An ultra-niche manufacturer led by motorbiking legend Carl Fogarty is hoping for better fortunes on the track after developing a new engine management system.
Foggy Petronas Racing, based in Burton-on-Trent, has already left its mark on the Superbike World Champion-ship and is hoping for even bigger things after enlisting the support of the AWM and ERDF-backed Accelerate programme.
The company has received £5,000 towards its development work on a new wiring loom.
Since retiring from competing in 2000, Foggy, as he is known to his fans, has been using his years of experience to launch his own racing team.
"This new engine management system controls and makes constant checks on essential functions" said Carl, who racked up seven World Championships in his 12-year career.
"The equipment controls all of the electrical supply to the bike and allows us to collect information on performance and subsequently make improvements when the rider comes into the pit-lane."
Since suffering a shoulder injury in 2000, the world renowned racer retired from the grid and focused his efforts on creating his own winning team.
With Malaysian oil giants Petronas on board as key sponsor, Carl and the team - which employs 18 people - set about creating a new bike.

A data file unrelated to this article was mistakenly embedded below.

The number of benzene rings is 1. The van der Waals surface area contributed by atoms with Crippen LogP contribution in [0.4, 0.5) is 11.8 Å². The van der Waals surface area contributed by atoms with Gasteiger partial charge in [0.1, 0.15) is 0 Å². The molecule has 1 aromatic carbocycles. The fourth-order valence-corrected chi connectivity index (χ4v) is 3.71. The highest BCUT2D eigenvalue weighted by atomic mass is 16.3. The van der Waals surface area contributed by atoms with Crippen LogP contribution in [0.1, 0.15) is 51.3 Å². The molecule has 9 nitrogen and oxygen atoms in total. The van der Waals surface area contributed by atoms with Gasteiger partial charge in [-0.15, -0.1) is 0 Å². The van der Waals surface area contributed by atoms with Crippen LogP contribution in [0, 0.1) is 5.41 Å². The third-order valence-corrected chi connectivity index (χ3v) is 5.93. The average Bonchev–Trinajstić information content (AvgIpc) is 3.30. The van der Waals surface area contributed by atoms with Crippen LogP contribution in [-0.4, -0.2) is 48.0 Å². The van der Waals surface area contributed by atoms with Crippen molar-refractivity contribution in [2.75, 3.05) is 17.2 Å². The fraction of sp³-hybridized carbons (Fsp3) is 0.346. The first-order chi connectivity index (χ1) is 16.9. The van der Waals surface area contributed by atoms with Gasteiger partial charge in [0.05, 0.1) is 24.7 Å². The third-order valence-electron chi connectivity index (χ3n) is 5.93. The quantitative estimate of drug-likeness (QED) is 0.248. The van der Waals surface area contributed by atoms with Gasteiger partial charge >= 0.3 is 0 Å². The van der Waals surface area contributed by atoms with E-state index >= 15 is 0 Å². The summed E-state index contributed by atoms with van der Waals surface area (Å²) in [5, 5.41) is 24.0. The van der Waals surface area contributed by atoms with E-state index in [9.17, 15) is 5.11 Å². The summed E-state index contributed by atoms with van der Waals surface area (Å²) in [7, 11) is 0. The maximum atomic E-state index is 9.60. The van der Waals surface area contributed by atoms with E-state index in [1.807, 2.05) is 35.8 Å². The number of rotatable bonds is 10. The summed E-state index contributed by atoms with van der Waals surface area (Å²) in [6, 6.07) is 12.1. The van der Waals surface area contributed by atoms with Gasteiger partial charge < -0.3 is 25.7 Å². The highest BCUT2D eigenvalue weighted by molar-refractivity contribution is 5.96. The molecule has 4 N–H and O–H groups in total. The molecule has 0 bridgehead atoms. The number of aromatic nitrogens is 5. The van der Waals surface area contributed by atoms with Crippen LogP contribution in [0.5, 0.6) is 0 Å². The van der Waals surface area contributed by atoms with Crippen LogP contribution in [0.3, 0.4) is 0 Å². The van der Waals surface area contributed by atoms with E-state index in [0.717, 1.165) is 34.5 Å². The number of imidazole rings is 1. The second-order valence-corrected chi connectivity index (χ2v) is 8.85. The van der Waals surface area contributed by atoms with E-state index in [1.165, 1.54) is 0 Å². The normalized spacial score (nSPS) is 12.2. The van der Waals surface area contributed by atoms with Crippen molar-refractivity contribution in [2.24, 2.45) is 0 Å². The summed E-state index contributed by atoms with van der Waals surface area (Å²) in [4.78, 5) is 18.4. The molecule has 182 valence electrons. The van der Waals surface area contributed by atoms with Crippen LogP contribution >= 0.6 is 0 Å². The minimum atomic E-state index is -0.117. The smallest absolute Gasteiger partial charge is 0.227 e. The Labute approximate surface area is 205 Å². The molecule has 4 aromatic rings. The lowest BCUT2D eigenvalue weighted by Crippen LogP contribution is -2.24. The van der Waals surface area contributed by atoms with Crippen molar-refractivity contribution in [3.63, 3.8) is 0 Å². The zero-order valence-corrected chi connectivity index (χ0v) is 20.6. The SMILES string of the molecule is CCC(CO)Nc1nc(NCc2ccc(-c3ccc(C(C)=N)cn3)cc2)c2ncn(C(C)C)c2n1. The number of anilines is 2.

Jack Valentine, team manager, said: "We literally started from scratch, with a new bike, new facilities and new staff.
"We've always had a great team on board and the support from Accelerate has reinforced this by allowing our engineers to work with consultants to learn, develop and excel.
"We are committed to continuous development and precision performance and we knew that by refining the wiring loom, we would be able to raise our game and make serious podium challenges."
The team has been struggling in this year's championship, with its 900cc machines being outpaced by the 1,000cc models now allowed into competition.
But the new loom and engine management system is allowing it to hold its own in practice sessions and could bear fruit when the team produces a 1,000cc bike next year.
Mr Valentine said: "The biggest problem we have had is that two years into our project, the rules were changed to allow bigger bikes to races.
"From 750cc four cylinder and 900cc three cylinders bikes, they are now allowed 1,000cc four cylinder bikes.
"So we had to work really hard on the development side to keep us competitive."
The new system, which regulates fuel consumption and ignition, improves control of the bike by better consistency of power, and prevents wheel locking. Mr Valentine said: "Since we started using this system on our bikes, it has made a tremendous difference.
"We have managed to to cut off two seconds of our average lap time in practice, although because we are 100cc smaller than the other bikes, it is still hard to compete with the others in the races.
"It will definitely help our performance when we move to a bigger bike next year."
Ian Kiley, Accelerate adviser at Business Link Staffordshire, said it was a perfect example of how manufacturing in the West Midlands is moving towards the value added end of the market."